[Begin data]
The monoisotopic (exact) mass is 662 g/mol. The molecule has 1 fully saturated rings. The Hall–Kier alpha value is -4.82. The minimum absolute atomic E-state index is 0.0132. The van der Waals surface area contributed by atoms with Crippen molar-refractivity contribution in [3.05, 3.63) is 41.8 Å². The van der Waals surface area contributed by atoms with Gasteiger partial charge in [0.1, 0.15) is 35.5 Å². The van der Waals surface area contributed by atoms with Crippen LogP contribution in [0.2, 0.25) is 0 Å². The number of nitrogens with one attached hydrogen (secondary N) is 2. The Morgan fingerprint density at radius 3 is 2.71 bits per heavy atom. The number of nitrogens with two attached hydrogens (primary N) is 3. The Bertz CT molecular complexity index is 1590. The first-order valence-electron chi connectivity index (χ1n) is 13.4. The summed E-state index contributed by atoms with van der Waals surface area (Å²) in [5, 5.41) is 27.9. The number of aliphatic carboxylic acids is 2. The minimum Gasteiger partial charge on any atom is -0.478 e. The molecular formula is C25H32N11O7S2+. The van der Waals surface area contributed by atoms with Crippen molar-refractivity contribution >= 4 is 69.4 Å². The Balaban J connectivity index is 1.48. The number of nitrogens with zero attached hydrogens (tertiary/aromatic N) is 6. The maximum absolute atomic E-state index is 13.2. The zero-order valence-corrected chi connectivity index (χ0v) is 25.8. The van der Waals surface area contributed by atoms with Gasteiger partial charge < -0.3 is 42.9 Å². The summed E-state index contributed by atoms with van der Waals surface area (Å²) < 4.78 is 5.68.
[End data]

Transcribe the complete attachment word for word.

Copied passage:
The monoisotopic (exact) mass is 662 g/mol. The molecule has 1 fully saturated rings. The Hall–Kier alpha value is -4.82. The minimum absolute atomic E-state index is 0.0132. The van der Waals surface area contributed by atoms with Crippen molar-refractivity contribution in [3.05, 3.63) is 41.8 Å². The van der Waals surface area contributed by atoms with Gasteiger partial charge in [0.1, 0.15) is 35.5 Å². The van der Waals surface area contributed by atoms with Crippen LogP contribution in [0.2, 0.25) is 0 Å². The number of nitrogens with one attached hydrogen (secondary N) is 2. The Morgan fingerprint density at radius 3 is 2.71 bits per heavy atom. The number of nitrogens with two attached hydrogens (primary N) is 3. The Bertz CT molecular complexity index is 1590. The first-order valence-electron chi connectivity index (χ1n) is 13.4. The summed E-state index contributed by atoms with van der Waals surface area (Å²) in [5, 5.41) is 27.9. The number of aliphatic carboxylic acids is 2. The minimum Gasteiger partial charge on any atom is -0.478 e. The molecular formula is C25H32N11O7S2+. The van der Waals surface area contributed by atoms with Crippen molar-refractivity contribution >= 4 is 69.4 Å². The Balaban J connectivity index is 1.48. The number of nitrogens with zero attached hydrogens (tertiary/aromatic N) is 6. The maximum absolute atomic E-state index is 13.2. The zero-order valence-corrected chi connectivity index (χ0v) is 25.8. The van der Waals surface area contributed by atoms with Gasteiger partial charge < -0.3 is 42.9 Å². The summed E-state index contributed by atoms with van der Waals surface area (Å²) < 4.78 is 5.68.